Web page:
‘Mindless’ straw stack blaze could have put lives at risk, says farmer
- Credit: Kit Papworth
Firefighters warned that lives and property could have been threatened by a large straw stack blaze at a Norfolk farm – its second suspected arson attack in two months.
Emergency crews tackled around 700 burning straw bales at a farm in Felmingham, near North Walsham, at 3.25am.
Although unable to confirm the cause, officers on the scene said the fire was most likely to have been started deliberately and it was very fortunate that a nearby farmhouse, livestock sheds and horse stables were not affected.
It is the second time in as many months that the farm has suffered a suspected arson attack, after 200 tonnes of straw were set alight two miles away in Burgh-next-Aylsham on April 24.
Farmer Kit Papworth said despite the financial cost and the loss of bedding material for his livestock, he was most concerned about the potential threat to lives and property.
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"It is several thousand pounds' worth of straw but, to be honest, it is not about the financial loss," he said. "It is the fact that someone was in our yard at 3am setting light to it.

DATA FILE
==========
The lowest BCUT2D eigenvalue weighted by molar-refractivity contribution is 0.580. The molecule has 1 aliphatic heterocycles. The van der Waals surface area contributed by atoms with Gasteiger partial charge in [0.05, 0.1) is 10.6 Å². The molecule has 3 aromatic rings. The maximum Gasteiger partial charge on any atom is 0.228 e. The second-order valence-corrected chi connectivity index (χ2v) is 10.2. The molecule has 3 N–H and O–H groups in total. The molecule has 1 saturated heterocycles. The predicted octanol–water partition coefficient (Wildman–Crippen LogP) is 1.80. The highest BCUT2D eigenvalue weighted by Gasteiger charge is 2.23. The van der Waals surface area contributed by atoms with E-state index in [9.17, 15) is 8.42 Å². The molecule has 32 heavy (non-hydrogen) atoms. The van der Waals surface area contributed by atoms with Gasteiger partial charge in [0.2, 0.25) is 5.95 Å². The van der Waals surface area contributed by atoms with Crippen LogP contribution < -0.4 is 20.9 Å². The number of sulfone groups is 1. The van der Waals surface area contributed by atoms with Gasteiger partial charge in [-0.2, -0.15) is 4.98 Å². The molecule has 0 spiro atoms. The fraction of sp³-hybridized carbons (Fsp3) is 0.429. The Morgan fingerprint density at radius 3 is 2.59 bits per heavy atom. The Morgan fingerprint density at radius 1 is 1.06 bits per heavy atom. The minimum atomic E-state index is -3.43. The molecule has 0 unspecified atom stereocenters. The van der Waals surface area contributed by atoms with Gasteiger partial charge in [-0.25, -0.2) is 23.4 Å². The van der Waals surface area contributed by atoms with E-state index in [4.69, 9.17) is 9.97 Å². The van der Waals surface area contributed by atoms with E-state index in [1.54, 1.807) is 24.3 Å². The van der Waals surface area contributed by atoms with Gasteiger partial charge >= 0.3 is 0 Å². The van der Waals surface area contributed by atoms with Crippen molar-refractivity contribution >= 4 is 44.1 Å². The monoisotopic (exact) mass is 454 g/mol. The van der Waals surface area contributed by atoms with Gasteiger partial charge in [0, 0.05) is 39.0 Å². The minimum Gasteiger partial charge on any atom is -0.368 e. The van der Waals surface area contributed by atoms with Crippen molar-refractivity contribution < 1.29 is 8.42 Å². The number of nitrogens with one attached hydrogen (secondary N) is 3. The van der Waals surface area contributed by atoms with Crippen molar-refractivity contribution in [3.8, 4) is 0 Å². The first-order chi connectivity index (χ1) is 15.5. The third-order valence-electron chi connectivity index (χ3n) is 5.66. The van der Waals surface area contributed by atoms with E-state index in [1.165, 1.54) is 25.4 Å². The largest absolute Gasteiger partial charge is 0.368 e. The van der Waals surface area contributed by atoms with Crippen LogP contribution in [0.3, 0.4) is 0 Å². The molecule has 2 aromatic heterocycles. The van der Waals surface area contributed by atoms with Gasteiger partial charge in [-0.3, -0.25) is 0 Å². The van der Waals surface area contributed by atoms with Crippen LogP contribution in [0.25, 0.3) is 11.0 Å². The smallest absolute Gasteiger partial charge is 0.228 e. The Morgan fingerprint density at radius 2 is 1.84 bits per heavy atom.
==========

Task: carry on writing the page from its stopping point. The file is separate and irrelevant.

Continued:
"It is just mindless and pointless. What is really worrying is the potential for loss of lives and livelihoods.
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"We were very lucky. Another time, with the house and the buildings and the livestock we could have had a real disaster on our hands.
"Then there is the cost to the fire service and the loss of resources and wasting all those people's time."
Fire crews from North Walsham, Aylsham, Mundesley, Stalham and water carriers from Hethersett and Fakenham were called to the farm.
Station manager Mark Wilson-North, the senior officer on site, said there were 20 firefighters involved at the height of the blaze, and 10 hours later there was a still a crew of five containing the fire and allowing it to burn down.
"We cannot say for definite, but the biggest likelihood is that it was started deliberately," he said.
"People who do this probably don't anticipate or understand what the full potential could be. What might seem to them to be a prank puts lives, livelihoods and the environment at risk.
"The horses were moved away as a precaution, but if there was a stronger wind from a different direction the stables could have been affected.
"There is also the potential environmental impact when we have had to do some fire-fighting, from the smoke and the water that could run into watercourses. It has serious consequences to the public purse, as well as to the owner of the farm."